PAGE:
First World Feminism
What's the point of this website?

A fair question. Two quick answers:

1. Those of us lucky enough to live in the most progressive parts of the world tend to focus on how good we have it, and yet we still haven’t achieved true gender equality.

2. I’m over trying to pitch women’s magazines. If the story isn’t about slimmer thighs for summer, they’re just not interested.

This stuff is important, I’ll try not to make it too dry.

Where Did the Feminist Passion Go?

At the “1970 Women’s Liberation Revisited” panel last night, a question came up from the audience: Why aren’t women more impassioned about the current war on women?

Alix Dobkin’s take was, “As soon as lesbianism got an identity, postmodernism told us that identity wasn’t important.”

Noreen Connell explained, “There is a prurience in victimology.” The glorification of women as victims denies women “a picture of strength and self-determination and reinforces the patriarchy.” This is evident everywhere in our culture from damsels in distress in children’s books and video games to sexualized rape victims in Law & Order SVU episodes. Connell went on to say, “It doesn’t disturb mainstream culture because mainstream culture is comfortable with the victimization of women.”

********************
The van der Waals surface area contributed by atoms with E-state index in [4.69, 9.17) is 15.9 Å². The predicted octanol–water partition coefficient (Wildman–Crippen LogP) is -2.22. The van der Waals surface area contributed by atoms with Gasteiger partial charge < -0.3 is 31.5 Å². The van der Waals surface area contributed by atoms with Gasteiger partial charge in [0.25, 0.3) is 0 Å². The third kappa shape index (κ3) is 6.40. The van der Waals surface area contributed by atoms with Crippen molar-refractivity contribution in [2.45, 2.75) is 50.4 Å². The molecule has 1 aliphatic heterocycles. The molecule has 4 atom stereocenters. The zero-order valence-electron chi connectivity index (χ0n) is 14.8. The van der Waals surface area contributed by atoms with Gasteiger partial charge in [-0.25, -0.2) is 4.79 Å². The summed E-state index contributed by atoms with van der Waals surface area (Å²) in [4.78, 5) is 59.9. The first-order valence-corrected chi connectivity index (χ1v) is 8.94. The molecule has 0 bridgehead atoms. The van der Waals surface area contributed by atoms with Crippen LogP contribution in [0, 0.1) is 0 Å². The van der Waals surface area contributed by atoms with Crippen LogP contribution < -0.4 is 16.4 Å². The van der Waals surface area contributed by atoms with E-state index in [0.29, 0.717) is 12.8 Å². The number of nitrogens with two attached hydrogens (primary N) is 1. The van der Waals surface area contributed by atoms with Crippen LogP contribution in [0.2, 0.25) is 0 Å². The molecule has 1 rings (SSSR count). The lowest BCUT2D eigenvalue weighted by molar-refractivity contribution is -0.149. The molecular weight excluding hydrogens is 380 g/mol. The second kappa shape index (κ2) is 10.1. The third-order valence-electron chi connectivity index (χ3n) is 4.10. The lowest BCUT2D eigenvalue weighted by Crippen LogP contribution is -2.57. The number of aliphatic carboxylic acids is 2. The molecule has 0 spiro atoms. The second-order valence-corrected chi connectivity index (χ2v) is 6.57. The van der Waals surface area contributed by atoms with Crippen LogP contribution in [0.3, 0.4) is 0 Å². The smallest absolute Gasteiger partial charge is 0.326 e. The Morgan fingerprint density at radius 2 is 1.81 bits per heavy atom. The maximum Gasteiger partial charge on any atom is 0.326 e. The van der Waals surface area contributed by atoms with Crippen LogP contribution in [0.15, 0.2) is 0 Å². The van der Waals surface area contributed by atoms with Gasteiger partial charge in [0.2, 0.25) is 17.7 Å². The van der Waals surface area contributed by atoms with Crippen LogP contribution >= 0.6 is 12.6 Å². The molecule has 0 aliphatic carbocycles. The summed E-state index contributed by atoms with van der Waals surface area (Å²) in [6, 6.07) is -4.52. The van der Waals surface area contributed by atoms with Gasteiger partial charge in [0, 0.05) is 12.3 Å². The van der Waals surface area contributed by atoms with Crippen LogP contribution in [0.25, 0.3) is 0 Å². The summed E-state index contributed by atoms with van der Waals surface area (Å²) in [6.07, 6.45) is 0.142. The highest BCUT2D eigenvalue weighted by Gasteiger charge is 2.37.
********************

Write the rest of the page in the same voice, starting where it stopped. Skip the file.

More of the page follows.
And Dr. Phyllis Chesler noted that one of the great sorrows of her life as a feminist is that feminism, as she knew it, did not end in universal human rights but rather in cultural relativism. Academic feminists study and write about atrocities but don’t do anything about them.

She also said, “We have to work with feminists that are very different than us,” even if those differences are profound. This was seconded by Liz Abzug, who said, “We have to accept the linguistics of younger women and they have to accept the sacrifices of the older women.” She added, “We need to make this an inclusive movement.”


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